Like “big data,” today’s “artificial intelligence” is all about new tools and approaches for making sense of and profiting from the ever-increasing flood of data. It is the most recent stage in the steady evolution of computer technology since the late 1940s, which has been driven by the increasingly sophisticated and varied use of the key product of computers—digital data.
Specifically, today’s “artificial intelligence” is the latest stage in the evolution of the fruitful marriage of computer engineering and statistics, of teaching computers to learn from data, or “machine learning.” What is frequently overlooked is that this has been—and will continue to be—an evolution in how humans teach machines to learn and how humans learn from automated processes to improve their work. In other words, we are witnessing today a new stage in the steady progress over the last seventy years in the scale and scope of augmented intelligence.
The recent success of the latest variant of machine learning, “deep learning,” in performing well on a number of new tasks for computers such as object identification, has led many observers to predict (yet again) the imminent arrival of machines endowed with human-like intelligence (or even “super-intelligence”) and the disappearance of many (or even all) jobs.
But the recent reports of the demise of human intelligence and the rise of the artificial kind are greatly exaggerated and completely miss the potential for the further advancement of augmented intelligence, of humans and machines working together.
A recent Forrester Research report outlines a framework for understanding how augmentation takes shape, breaking the tasks that workers perform into three categories, each of which grows increasingly machine-centric:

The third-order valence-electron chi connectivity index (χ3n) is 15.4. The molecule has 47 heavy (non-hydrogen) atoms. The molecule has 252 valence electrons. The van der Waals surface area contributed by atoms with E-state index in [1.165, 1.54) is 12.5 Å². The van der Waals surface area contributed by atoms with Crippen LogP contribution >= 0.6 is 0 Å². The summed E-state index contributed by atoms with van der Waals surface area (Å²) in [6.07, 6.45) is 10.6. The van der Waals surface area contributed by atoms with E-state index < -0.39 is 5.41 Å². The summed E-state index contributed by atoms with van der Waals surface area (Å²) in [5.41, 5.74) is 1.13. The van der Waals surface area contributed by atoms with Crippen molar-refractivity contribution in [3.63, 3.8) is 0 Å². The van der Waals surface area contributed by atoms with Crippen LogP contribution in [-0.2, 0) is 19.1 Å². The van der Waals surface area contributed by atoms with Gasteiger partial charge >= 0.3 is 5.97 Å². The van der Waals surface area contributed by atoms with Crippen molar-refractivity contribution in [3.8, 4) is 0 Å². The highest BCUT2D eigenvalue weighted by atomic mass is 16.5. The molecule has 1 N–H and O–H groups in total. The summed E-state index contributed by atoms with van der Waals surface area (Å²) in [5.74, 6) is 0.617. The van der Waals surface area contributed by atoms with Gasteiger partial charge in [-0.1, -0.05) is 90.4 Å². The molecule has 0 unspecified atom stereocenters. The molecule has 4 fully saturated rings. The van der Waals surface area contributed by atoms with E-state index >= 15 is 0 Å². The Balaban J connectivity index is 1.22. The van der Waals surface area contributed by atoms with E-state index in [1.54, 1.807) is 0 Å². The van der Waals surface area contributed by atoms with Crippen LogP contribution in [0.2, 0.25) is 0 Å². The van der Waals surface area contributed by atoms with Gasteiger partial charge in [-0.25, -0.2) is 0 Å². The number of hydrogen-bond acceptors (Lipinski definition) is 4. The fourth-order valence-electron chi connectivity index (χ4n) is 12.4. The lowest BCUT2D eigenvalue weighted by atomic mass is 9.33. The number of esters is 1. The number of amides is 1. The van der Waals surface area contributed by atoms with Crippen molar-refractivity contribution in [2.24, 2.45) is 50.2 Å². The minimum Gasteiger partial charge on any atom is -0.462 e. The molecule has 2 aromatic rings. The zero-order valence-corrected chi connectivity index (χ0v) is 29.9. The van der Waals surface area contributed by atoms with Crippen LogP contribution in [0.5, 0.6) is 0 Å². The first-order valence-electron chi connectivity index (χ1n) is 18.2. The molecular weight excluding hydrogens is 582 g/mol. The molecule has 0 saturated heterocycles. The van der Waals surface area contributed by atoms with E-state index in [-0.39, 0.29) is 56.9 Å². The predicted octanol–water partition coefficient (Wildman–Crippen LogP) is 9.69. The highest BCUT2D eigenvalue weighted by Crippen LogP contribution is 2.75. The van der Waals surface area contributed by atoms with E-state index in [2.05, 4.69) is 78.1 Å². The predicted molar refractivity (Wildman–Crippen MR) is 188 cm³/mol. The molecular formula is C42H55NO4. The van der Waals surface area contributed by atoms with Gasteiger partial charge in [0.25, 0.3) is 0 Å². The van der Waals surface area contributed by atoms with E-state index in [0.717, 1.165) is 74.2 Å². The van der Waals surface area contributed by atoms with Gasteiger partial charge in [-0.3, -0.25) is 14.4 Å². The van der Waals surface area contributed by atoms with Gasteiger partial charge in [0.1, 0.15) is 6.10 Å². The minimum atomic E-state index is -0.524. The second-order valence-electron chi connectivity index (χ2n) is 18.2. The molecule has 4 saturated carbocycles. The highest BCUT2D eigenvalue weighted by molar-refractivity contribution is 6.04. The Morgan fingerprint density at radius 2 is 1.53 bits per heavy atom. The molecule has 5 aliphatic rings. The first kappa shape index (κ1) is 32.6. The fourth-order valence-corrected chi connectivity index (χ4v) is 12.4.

Providing information to help employees act: understanding processes and gaining access to real-time information are common forms of technology augmentation for employees today;
Taking on part of the workload: assisting in the execution of tasks in collaboration with human workers;
Taking over certain workloads: human workers manage and guide machines that take on repetitive, predictable actions.
Forrester notes that deep learning and other artificial intelligence-based bots—from Robotic Process Automation (RPA) to chatbots to intelligent agents to physical robots—are starting to make contributions to augmenting human work, but they work best in narrow, specific contexts.
For example, P&G has developed a bot named Lucy to help answer questions from employees about technical issues and benefits, increasing productivity in specific areas of the company by up to 30%. Wal-Mart has deployed about 500 bots throughout the company performing various tasks, from answering questions to helping employees sift through documents. AT&T has deployed about 1,000 bots, also performing a range of tasks from helping technicians activate equipment for customers to aggregating data for service orders and customer service reports.
Augmentation of existing work is not limited to internal processes. In many enterprises, bots are helping employees provide better service to customers. For example, KLM has developed a bot that answers passenger questions and helps them book a ticket and delivers booking confirmation, check-in reminders, boarding passes, and flight status updates. Domino’s Pizza has introduced multiple bots on different social media and workplace collaboration channels, allowing their customer to order pizzas and track their delivery.
Deep learning or advanced machine learning is helping enterprises make further progress in human-machine collaboration, using augmented intelligence to make employees more productive and delight their customers.